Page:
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Communion Meditations (2006)

Homecoming

Originally delivered September 24

It is the blessing of God that many of our childhood memories are erased.  Often the pain and suffering that come with growing up are remembered no more.  It is a form of amnesia that prevents vengeance, pain and hard-heartedness.

But many of our childhood memories are treasured.  To a young boy the word “Grandpa” was magic.  Grandpa had time to talk to you, not just at you.  His skill with a pocket knife was legendary, and he took the time to teach this to his grandson.  We did not often get to see Grandpa, as we moved around quite a bit, but when we went “home” the times were memorable.  I remember how happy my mother was when she had her dad around. 

When I had children I found that going home now meant to my parents house.  I could see again the joy in homecoming.  Dad and I would share the good times, and Dad always had the time for his grandchildren.  He would tell my son tales of his father, who was a major league pitcher—and thus he encouraged my little leaguer. 

Some day, I hope, I will have the chance to be a grandfather.  Having had two excellent examples in my life, I hope to be the grandfather my grandchildren remember with fondness.  Homecoming should be as warm and wonderful for them as it was for me.

Communion is rather like such a homecoming;  it is our gathering before the Lord.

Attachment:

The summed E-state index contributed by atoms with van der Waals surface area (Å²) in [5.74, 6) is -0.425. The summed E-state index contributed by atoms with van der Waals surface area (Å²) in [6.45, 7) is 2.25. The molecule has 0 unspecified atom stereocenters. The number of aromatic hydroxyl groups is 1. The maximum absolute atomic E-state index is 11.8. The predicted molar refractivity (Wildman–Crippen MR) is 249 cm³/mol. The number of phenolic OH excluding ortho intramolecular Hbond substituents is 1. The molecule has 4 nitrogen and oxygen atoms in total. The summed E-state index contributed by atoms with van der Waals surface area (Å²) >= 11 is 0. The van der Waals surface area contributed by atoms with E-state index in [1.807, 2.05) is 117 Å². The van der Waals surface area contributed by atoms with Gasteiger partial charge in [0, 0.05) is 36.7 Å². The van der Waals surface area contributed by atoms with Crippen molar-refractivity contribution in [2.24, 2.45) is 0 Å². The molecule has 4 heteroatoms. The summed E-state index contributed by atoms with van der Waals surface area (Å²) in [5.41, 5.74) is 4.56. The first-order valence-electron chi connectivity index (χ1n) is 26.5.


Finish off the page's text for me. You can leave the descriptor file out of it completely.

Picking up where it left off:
· We have communion with those we see around us, the people in the same pews.  It is good to be with them, and to have our Lord present.

· We have communion with those who share the faith all around the world.  Not just of our denomination, but all those who name the Name of Christ.

· We have communion with all those who have gone before us, the Church universal, militant and triumphant.  By the power of God we take the same body and blood with all who know Jesus as the Christ.

Should we not, then, give thought for those we are in communion with?  For those present with us, have we forgiven?  Is there any barrier to our communion with each other?  For those around the world, should we not praise the Lord for the great and wonderful things He is doing through His church?  And for the Church universal, should we not thank God for the sacrifice of His Son, which gave rise to our communion.  We celebrate it, knowing that we do so until the time of the ultimate Homecoming, when Jesus returns.

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